For a quieter ride, pick a seat toward the front of the plane, away from the engines, and on an aisle. To get more legroom, choose an exit row or Economy Plus seat.
If you are checking in at the airport, you mustn’t underestimate the power of the check-in team. If you know you would feel more comfortable in a window seat, or if you have a strong preference for an aisle seat, let them know. A polite smile and a friendly attitude can go a long way, especially if you are honest about being a nervous flyer.
Check Luggage Restrictions
Airlines rely on additional baggage charges. Make sure you have read the baggage allowances carefully, both checked and carry-on. If you have opted for carry-on only to save on the cost of hold luggage, check your bag against the size specifications to make sure you won’t run into any trouble at the airport.
Similarly, weigh any checked bags before you arrive at the airport to avoid the trauma of having to pay extra fees — or worse, to have to frantically repack in front of the entire check-in line. Showing a whole bunch of people your underwear probably won’t do much to help your stress levels.
Give Yourself Lots of Time
The key to keeping stress to a minimum in airports is to give yourself plenty of time to get through each step. Airports breed lines, and lines breed frustration and stress. Having a comfortable amount of time to make it to the boarding gate is the best way to make it through any lines calmly. Giving yourself plenty of time is a good travel habit to get into when it comes to any form of transportation!
Have Your ID Ready
Don’t be one of the people holding up the lines; have your passport somewhere you can easily get to it. You will need to present it over and over again, along with your boarding pass.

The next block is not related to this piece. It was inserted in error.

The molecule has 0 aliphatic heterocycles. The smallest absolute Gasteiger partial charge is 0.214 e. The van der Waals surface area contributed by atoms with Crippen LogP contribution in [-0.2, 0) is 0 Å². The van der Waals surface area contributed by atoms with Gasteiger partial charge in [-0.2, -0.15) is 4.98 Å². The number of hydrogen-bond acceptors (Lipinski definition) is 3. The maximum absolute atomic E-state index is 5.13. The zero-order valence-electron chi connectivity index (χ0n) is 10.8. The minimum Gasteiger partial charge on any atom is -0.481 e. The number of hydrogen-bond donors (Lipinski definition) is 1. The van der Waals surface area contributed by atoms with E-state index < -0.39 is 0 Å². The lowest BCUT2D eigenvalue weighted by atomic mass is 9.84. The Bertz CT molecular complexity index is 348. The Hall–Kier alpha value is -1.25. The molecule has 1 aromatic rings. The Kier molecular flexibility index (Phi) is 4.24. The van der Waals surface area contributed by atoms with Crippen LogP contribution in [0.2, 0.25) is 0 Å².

When deciding what to wear to the airport, think about both convenience and comfort. Convenience matters when it comes to going through security — notoriously one of the most stressful aspects of airports.
Wear clothes that are comfortable and aren’t full of metal. Unless you don’t mind taking off and putting back on your belt going through security, don’t wear one. Same goes for jewelry, scarves and pockets of spare change. The less you have to remove, the faster and easier you will be through security.
Comfort will come into play when you are waiting around at your gate as well as when you are on your flight. Anything that can increase your comfort level while on-board should be a no-brainer.
Wear loose fitting, breathable clothing that’s comfortable enough to sleep in. While taking off your shoes is generally considered to be poor airplane etiquette, if you absolutely must, make sure to pack a pair of slippers or slipper socks in your carry-on.
Whiz through airport security by applying for TSA’s Pre-Check program. For only $85 you can bypass the long lines, keep your shoes, jacket and belt on, and leave your liquids and laptop in your bag. As long as you’re a US citizen or national and pass a background check, you have the privilege for five years at over 180 airports in the United States and its territories.